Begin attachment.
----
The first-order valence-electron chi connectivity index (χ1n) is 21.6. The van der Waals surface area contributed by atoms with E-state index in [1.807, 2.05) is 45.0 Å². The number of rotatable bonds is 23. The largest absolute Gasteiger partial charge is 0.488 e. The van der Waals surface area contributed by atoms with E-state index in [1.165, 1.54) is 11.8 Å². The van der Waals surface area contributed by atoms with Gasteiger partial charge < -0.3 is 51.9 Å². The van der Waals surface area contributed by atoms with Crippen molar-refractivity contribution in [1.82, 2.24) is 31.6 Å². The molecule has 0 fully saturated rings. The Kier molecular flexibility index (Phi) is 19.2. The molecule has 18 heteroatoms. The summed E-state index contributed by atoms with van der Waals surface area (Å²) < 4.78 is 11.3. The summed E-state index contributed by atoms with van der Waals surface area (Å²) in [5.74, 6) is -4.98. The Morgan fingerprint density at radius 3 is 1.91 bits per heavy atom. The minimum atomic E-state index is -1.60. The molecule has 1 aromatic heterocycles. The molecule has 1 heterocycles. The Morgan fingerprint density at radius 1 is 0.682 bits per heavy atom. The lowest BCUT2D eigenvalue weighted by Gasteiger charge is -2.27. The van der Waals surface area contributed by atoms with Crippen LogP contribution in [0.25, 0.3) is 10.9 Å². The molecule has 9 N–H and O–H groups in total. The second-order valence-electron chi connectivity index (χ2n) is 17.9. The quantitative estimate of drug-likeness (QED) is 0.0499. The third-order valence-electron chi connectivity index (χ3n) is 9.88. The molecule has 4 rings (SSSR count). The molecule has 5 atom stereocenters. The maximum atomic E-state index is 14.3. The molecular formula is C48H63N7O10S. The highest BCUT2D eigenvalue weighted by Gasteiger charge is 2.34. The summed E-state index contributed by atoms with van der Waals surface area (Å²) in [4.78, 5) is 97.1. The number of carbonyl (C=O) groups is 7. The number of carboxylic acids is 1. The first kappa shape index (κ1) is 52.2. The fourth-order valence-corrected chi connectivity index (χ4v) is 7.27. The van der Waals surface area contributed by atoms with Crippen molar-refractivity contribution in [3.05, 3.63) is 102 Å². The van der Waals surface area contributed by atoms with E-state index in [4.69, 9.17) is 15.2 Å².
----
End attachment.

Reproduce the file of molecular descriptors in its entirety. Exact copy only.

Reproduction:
The first-order valence-electron chi connectivity index (χ1n) is 21.6. The van der Waals surface area contributed by atoms with E-state index in [1.807, 2.05) is 45.0 Å². The number of rotatable bonds is 23. The largest absolute Gasteiger partial charge is 0.488 e. The van der Waals surface area contributed by atoms with E-state index in [1.165, 1.54) is 11.8 Å². The van der Waals surface area contributed by atoms with Gasteiger partial charge < -0.3 is 51.9 Å². The van der Waals surface area contributed by atoms with Crippen molar-refractivity contribution in [1.82, 2.24) is 31.6 Å². The molecule has 0 fully saturated rings. The Kier molecular flexibility index (Phi) is 19.2. The molecule has 18 heteroatoms. The summed E-state index contributed by atoms with van der Waals surface area (Å²) < 4.78 is 11.3. The summed E-state index contributed by atoms with van der Waals surface area (Å²) in [5.74, 6) is -4.98. The Morgan fingerprint density at radius 3 is 1.91 bits per heavy atom. The minimum atomic E-state index is -1.60. The molecule has 1 aromatic heterocycles. The molecule has 1 heterocycles. The Morgan fingerprint density at radius 1 is 0.682 bits per heavy atom. The lowest BCUT2D eigenvalue weighted by Gasteiger charge is -2.27. The van der Waals surface area contributed by atoms with Crippen LogP contribution in [0.25, 0.3) is 10.9 Å². The molecule has 9 N–H and O–H groups in total. The second-order valence-electron chi connectivity index (χ2n) is 17.9. The quantitative estimate of drug-likeness (QED) is 0.0499. The third-order valence-electron chi connectivity index (χ3n) is 9.88. The molecule has 4 rings (SSSR count). The molecule has 5 atom stereocenters. The maximum atomic E-state index is 14.3. The molecular formula is C48H63N7O10S. The highest BCUT2D eigenvalue weighted by Gasteiger charge is 2.34. The summed E-state index contributed by atoms with van der Waals surface area (Å²) in [4.78, 5) is 97.1. The number of carbonyl (C=O) groups is 7. The number of carboxylic acids is 1. The first kappa shape index (κ1) is 52.2. The fourth-order valence-corrected chi connectivity index (χ4v) is 7.27. The van der Waals surface area contributed by atoms with Crippen molar-refractivity contribution in [3.05, 3.63) is 102 Å². The van der Waals surface area contributed by atoms with E-state index in [4.69, 9.17) is 15.2 Å².